History has many cunning passages, contrived corridors
And issues, deceives with whispering ambitions,
Guides us by vanities. Think now
She gives when our attention is distracted
And what she gives, gives with such supple confusions
That the giving famishes the craving. Gives too late
What’s not believed in, or if still believed,
In memory only, reconsidered passion.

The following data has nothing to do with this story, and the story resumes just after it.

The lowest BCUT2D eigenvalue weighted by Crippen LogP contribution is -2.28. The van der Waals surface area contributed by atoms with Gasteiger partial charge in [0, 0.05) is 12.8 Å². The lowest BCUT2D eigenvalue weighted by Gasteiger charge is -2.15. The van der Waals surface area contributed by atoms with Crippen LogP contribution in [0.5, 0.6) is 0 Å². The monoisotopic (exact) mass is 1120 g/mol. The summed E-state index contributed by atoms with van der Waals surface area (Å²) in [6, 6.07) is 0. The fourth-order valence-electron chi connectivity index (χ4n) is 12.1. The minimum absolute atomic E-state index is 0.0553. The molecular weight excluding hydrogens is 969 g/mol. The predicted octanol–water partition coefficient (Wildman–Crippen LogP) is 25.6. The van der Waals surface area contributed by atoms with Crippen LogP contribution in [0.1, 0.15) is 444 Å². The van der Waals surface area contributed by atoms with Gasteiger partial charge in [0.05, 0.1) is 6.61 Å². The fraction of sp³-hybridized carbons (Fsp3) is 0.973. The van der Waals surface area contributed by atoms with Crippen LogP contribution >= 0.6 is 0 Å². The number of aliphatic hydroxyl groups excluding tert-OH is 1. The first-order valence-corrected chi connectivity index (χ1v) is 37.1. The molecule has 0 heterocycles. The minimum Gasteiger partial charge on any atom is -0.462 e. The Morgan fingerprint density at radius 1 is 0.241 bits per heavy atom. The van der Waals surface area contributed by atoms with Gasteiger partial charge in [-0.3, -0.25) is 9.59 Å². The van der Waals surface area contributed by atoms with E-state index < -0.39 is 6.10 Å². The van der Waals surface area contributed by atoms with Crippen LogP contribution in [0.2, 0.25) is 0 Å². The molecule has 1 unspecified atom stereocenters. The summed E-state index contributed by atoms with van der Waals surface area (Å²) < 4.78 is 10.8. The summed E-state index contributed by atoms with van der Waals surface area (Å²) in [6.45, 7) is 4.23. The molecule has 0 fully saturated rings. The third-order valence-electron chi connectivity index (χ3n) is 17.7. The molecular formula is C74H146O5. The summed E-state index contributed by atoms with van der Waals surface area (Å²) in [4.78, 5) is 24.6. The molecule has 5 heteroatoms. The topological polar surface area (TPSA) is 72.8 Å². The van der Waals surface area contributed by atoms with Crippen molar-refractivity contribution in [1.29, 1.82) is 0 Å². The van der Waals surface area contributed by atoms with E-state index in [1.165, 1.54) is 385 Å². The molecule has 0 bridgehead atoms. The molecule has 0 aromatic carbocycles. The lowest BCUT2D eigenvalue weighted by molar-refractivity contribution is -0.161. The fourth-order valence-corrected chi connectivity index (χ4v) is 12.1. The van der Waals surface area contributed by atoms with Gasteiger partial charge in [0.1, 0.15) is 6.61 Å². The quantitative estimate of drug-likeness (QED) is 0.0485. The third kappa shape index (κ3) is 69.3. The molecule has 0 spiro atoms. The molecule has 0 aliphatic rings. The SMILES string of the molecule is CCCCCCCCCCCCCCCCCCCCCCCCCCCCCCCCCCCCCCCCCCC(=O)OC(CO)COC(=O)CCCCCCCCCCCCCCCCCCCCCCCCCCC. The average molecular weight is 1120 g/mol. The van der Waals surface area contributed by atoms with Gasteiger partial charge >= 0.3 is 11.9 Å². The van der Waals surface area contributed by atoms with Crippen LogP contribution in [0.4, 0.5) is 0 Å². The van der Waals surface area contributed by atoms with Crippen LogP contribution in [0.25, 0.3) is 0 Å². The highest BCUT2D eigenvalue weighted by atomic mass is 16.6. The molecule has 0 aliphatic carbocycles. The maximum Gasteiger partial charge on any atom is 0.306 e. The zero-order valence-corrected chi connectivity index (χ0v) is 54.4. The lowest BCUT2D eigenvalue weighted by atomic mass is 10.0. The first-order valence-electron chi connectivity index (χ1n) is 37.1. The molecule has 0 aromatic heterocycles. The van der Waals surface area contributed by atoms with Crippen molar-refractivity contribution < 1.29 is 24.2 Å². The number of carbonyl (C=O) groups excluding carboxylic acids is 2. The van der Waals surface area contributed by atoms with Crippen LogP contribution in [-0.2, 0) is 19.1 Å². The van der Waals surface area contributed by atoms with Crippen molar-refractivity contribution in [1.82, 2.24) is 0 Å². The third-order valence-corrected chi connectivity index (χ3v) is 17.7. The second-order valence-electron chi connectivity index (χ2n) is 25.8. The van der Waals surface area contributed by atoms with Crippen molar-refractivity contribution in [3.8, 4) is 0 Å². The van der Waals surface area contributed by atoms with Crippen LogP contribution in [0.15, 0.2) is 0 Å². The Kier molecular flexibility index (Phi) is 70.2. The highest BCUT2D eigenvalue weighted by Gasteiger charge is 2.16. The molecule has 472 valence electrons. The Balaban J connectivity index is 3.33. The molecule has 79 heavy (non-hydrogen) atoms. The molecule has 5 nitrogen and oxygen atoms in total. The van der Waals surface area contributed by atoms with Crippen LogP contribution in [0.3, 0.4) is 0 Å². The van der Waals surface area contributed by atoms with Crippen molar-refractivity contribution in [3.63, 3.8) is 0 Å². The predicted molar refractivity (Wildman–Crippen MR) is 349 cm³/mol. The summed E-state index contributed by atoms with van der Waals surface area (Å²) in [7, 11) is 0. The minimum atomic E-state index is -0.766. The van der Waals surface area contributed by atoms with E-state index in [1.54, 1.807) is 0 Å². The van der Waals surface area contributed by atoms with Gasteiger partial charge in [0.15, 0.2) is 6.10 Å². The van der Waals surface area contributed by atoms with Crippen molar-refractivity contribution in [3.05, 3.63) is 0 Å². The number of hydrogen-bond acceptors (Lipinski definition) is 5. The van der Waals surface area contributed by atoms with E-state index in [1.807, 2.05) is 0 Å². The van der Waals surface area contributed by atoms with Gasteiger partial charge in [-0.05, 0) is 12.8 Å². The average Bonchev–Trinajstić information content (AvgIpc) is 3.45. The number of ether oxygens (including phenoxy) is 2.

Historians no doubt have problems enough without setting before themselves that ‘memento mori’ from Eliot, who, though he was describing an old man seeking to understand his own past, leaves nevertheless an echo in the mind disturbing to those who practise the historian’s craft. We assume a confidence which in our heart of hearts we do not always, or should not always, possess. Eliot’s words not only demonstrate the difficulty of one man understanding his own past, but also the historian’s difficulty in understanding those whom they select for questioning from among the vast multitudes of the silent dead, whose deeds, artifacts, ideas, passions, hopes and memories have died with them. We dig into the past, obtain data from archives, brush off the objects found, collect statistics, annotate, arrange, describe, establish a chronology – but do we effectively understand the dead, especially since we are affected by our own beliefs, customs and ideologies? We are, of course, all aware of this: we silently scorn the lecturer who raises these diffident hesitations. For we know our duty: we examine all that we can, we describe our findings, we annotate them, we draw conclusions, or leave our demonstrations to speak for themselves. There are reasons, as I shall hope to show, that these considerations – Eliot’s ominous words and our determination not to be disquieted by them – bear upon the subject of this paper, the almost forgotten Alessandro Gavazzi.